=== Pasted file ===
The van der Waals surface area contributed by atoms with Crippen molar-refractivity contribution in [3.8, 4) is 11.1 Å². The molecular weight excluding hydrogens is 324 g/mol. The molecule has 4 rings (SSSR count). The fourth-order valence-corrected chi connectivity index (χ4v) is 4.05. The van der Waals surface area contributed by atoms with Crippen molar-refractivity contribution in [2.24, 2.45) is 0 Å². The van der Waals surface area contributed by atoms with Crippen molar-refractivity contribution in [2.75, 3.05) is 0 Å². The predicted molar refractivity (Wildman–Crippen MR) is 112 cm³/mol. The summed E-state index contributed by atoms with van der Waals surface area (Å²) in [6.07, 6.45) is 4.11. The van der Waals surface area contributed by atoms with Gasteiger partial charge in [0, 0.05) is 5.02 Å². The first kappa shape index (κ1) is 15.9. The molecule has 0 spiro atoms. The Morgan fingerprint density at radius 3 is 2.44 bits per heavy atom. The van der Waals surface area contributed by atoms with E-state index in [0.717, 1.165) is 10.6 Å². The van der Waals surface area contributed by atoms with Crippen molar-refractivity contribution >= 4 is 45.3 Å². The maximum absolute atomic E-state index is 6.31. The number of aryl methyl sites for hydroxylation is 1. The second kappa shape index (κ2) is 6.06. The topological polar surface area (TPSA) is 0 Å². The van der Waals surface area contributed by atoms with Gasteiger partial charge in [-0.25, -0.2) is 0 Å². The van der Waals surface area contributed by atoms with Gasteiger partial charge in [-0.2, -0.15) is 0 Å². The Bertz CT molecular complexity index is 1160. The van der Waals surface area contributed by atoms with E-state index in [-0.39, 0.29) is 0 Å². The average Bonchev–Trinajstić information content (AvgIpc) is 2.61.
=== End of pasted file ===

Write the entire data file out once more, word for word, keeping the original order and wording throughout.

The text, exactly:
The van der Waals surface area contributed by atoms with Crippen molar-refractivity contribution in [3.8, 4) is 11.1 Å². The molecular weight excluding hydrogens is 324 g/mol. The molecule has 4 rings (SSSR count). The fourth-order valence-corrected chi connectivity index (χ4v) is 4.05. The van der Waals surface area contributed by atoms with Crippen molar-refractivity contribution in [2.24, 2.45) is 0 Å². The van der Waals surface area contributed by atoms with Crippen molar-refractivity contribution in [2.75, 3.05) is 0 Å². The predicted molar refractivity (Wildman–Crippen MR) is 112 cm³/mol. The summed E-state index contributed by atoms with van der Waals surface area (Å²) in [6.07, 6.45) is 4.11. The van der Waals surface area contributed by atoms with Gasteiger partial charge in [0, 0.05) is 5.02 Å². The first kappa shape index (κ1) is 15.9. The molecule has 0 spiro atoms. The Morgan fingerprint density at radius 3 is 2.44 bits per heavy atom. The van der Waals surface area contributed by atoms with E-state index in [0.717, 1.165) is 10.6 Å². The van der Waals surface area contributed by atoms with Crippen molar-refractivity contribution >= 4 is 45.3 Å². The maximum absolute atomic E-state index is 6.31. The number of aryl methyl sites for hydroxylation is 1. The second kappa shape index (κ2) is 6.06. The topological polar surface area (TPSA) is 0 Å². The van der Waals surface area contributed by atoms with Gasteiger partial charge in [-0.25, -0.2) is 0 Å². The van der Waals surface area contributed by atoms with Gasteiger partial charge in [-0.2, -0.15) is 0 Å². The Bertz CT molecular complexity index is 1160. The van der Waals surface area contributed by atoms with E-state index in [-0.39, 0.29) is 0 Å². The average Bonchev–Trinajstić information content (AvgIpc) is 2.61.